|03B-01-4||High Priority – Potentially hazardous (time/temperature control for safety) hot held at less than 135 degrees Fahrenheit or above. Chicken Soup 117°F, Oatmeal 122°F.|
|12A-09-4||High Priority – Single-use gloves not changed as needed after changing tasks or when damaged or soiled. **Corrected On-Site**|
|22-26-4||Intermediate – Buildup of soiled material on racks in the reach-in cooler.|
|02C-05-4||Intermediate – Combined ready-to-eat, potentially hazardous (time/temperature control for safety) food held more than 24 hours not date marked according to the date the earliest ready-to-eat potentially hazardous ingredient was opened/prepared. Ham pieces (block), Turkey and cheese.|
|22-05-4||Intermediate – Cutting board(s) stained/soiled. Cook line.|
|31A-03-4||Intermediate – Handwash sink not accessible for employee use due to items stored in the sink. Cook line area, both hand washing sinks are with items inside. Utensil container.|
|27-23-4||Intermediate – Hot water at handwash sink does not reach 100 degrees Fahrenheit. At men’s restroom.|
|22-15-4||Intermediate – In-use utensil stored in 135 degrees Fahrenheit water not cleaned at least once every 24 hours or when the utensil has an accumulation of soil residue, whichever occurs first.|
|22-30-4||Intermediate – Interior of refrigerator soiled with accumulation of food residue.|
|31B-02-4||Intermediate – No paper towels or mechanical hand drying device provided at handwash sink. Cook Line.|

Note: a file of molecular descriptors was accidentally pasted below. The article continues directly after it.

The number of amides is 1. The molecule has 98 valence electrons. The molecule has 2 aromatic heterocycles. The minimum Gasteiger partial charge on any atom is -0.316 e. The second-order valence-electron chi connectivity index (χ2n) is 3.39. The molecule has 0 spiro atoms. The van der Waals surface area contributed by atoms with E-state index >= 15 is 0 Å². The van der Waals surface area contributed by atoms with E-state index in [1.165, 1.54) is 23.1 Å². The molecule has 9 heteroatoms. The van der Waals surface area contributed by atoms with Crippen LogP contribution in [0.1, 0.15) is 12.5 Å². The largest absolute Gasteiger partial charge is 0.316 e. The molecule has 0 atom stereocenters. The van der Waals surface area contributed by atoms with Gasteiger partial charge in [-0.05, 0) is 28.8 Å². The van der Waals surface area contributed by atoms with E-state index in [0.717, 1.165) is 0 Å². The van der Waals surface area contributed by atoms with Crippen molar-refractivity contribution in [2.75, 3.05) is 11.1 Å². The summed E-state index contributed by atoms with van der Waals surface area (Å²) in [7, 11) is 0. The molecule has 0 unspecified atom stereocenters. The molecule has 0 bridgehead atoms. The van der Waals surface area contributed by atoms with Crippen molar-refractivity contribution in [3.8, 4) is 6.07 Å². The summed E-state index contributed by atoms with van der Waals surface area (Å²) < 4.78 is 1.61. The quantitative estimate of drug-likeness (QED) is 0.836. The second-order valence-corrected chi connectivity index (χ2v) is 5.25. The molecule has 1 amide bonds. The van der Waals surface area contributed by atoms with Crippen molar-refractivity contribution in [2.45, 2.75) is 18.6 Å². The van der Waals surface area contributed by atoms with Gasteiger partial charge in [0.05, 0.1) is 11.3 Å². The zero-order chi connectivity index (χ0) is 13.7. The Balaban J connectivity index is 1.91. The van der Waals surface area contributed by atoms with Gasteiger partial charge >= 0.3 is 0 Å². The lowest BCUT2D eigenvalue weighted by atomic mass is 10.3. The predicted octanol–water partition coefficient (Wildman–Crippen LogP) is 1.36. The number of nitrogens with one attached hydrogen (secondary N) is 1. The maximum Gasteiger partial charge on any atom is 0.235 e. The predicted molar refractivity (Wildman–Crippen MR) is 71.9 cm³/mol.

|31B-03-4||Intermediate – No soap provided at handwash sink. Cook Line.|
|03D-20-4||Intermediate – Potentially hazardous (time/temperature control for safety) food cooled in quantity deeper than 4 inches. Enchilada sauce (Homemade) tomatoes base 157°F. Made 7:00 am today. 10-gallon container, plastic. Must go shallow pans, no more than 4 inches, metal (Stainless steel).|
|22-16-4||Intermediate – Reach-in cooler shelves soiled with food debris.|
|02C-02-4||Intermediate – Ready-to-eat, potentially hazardous (time/temperature control for safety) food prepared onsite and held more than 24 hours not properly date marked. Homemade sauces, potatoes.|
|08B-45-4||Basic – Case/container/bag of food stored on floor in walk-in cooler. Beef cases, poultry cases.|
|36-57-4||Basic – Ceiling fan had an accumulation of dust/debris.|
|14-09-4||Basic – Cutting board has cut marks and is no longer cleanable. Cook line.|
|33-14-4||Basic – Dumpster overflowing garbage.|
|40-06-4||Basic – Employee foods (Cheese) stored in reaching cooler over beer bottles. Employee meals must be in a container labeled “Staff Meals”.|
|36-22-4||Basic – Floor area(s) covered with standing water. Back kitchen area.|
|36-01-4||Basic – Floor not cleaned when the least amount of food is exposed.|
|08B-47-4||Basic – Food not stored at least 6 inches off of the floor.|
|36-24-5||Basic – Hole in or other damage to the wall.|
|22-08-4||Basic – Interior of the oven has a heavy accumulation of black substance/grease/food debris.|
|31B-04-4||Basic – No handwashing sign provided at a hand sink used by food employees. Men’s Restroom.|
|33-16-4||Basic – Open dumpster lid.|
|35B-03-4||Basic – Outer openings not protected with self-closing doors. Back Kitchen Door held open.|
|08B-13-4||Basic – Stored food not covered in walk-in cooler. Potatoes container. Not in the cooling process.|
|21-12-4||Basic – Wet wiping cloth not stored in sanitizing solution between uses. Front counter.|